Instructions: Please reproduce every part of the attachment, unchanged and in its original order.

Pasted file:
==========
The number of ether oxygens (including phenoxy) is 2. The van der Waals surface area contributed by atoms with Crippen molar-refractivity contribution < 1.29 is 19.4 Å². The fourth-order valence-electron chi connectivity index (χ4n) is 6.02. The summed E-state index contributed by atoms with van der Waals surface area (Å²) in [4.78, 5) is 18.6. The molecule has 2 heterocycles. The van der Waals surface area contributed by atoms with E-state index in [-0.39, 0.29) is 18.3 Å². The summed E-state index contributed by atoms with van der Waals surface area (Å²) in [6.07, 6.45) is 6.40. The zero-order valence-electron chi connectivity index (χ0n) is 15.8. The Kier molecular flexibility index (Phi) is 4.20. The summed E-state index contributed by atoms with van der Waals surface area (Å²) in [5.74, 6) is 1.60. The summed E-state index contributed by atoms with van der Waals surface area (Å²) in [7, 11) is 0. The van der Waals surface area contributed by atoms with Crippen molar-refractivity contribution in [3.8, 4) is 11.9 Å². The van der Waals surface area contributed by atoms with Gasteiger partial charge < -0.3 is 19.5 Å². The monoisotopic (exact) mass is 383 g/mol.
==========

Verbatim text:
The number of ether oxygens (including phenoxy) is 2. The van der Waals surface area contributed by atoms with Crippen molar-refractivity contribution < 1.29 is 19.4 Å². The fourth-order valence-electron chi connectivity index (χ4n) is 6.02. The summed E-state index contributed by atoms with van der Waals surface area (Å²) in [4.78, 5) is 18.6. The molecule has 2 heterocycles. The van der Waals surface area contributed by atoms with E-state index in [-0.39, 0.29) is 18.3 Å². The summed E-state index contributed by atoms with van der Waals surface area (Å²) in [6.07, 6.45) is 6.40. The zero-order valence-electron chi connectivity index (χ0n) is 15.8. The Kier molecular flexibility index (Phi) is 4.20. The summed E-state index contributed by atoms with van der Waals surface area (Å²) in [5.74, 6) is 1.60. The summed E-state index contributed by atoms with van der Waals surface area (Å²) in [7, 11) is 0. The van der Waals surface area contributed by atoms with Crippen molar-refractivity contribution in [3.8, 4) is 11.9 Å². The van der Waals surface area contributed by atoms with Gasteiger partial charge < -0.3 is 19.5 Å². The monoisotopic (exact) mass is 383 g/mol.